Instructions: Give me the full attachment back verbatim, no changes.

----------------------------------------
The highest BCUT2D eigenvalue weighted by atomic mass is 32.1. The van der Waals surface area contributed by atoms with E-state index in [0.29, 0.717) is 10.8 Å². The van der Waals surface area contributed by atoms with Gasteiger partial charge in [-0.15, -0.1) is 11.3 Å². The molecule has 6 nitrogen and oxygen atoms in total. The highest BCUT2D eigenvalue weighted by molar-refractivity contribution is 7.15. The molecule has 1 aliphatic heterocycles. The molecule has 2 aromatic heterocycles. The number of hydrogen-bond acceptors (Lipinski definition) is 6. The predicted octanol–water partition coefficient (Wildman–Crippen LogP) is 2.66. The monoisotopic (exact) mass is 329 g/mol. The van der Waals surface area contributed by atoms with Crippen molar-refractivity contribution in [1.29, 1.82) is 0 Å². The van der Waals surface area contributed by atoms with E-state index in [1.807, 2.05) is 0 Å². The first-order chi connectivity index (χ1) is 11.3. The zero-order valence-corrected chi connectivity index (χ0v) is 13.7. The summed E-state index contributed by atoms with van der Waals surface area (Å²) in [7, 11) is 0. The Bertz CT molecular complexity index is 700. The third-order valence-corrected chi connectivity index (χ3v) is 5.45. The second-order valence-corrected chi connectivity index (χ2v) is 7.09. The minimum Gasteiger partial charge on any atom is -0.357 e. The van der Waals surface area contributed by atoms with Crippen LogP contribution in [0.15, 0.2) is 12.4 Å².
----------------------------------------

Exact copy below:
The highest BCUT2D eigenvalue weighted by atomic mass is 32.1. The van der Waals surface area contributed by atoms with E-state index in [0.29, 0.717) is 10.8 Å². The van der Waals surface area contributed by atoms with Gasteiger partial charge in [-0.15, -0.1) is 11.3 Å². The molecule has 6 nitrogen and oxygen atoms in total. The highest BCUT2D eigenvalue weighted by molar-refractivity contribution is 7.15. The molecule has 1 aliphatic heterocycles. The molecule has 2 aromatic heterocycles. The number of hydrogen-bond acceptors (Lipinski definition) is 6. The predicted octanol–water partition coefficient (Wildman–Crippen LogP) is 2.66. The monoisotopic (exact) mass is 329 g/mol. The van der Waals surface area contributed by atoms with Crippen molar-refractivity contribution in [1.29, 1.82) is 0 Å². The van der Waals surface area contributed by atoms with E-state index in [1.807, 2.05) is 0 Å². The first-order chi connectivity index (χ1) is 11.3. The zero-order valence-corrected chi connectivity index (χ0v) is 13.7. The summed E-state index contributed by atoms with van der Waals surface area (Å²) in [7, 11) is 0. The Bertz CT molecular complexity index is 700. The third-order valence-corrected chi connectivity index (χ3v) is 5.45. The second-order valence-corrected chi connectivity index (χ2v) is 7.09. The minimum Gasteiger partial charge on any atom is -0.357 e. The van der Waals surface area contributed by atoms with Crippen LogP contribution in [0.15, 0.2) is 12.4 Å².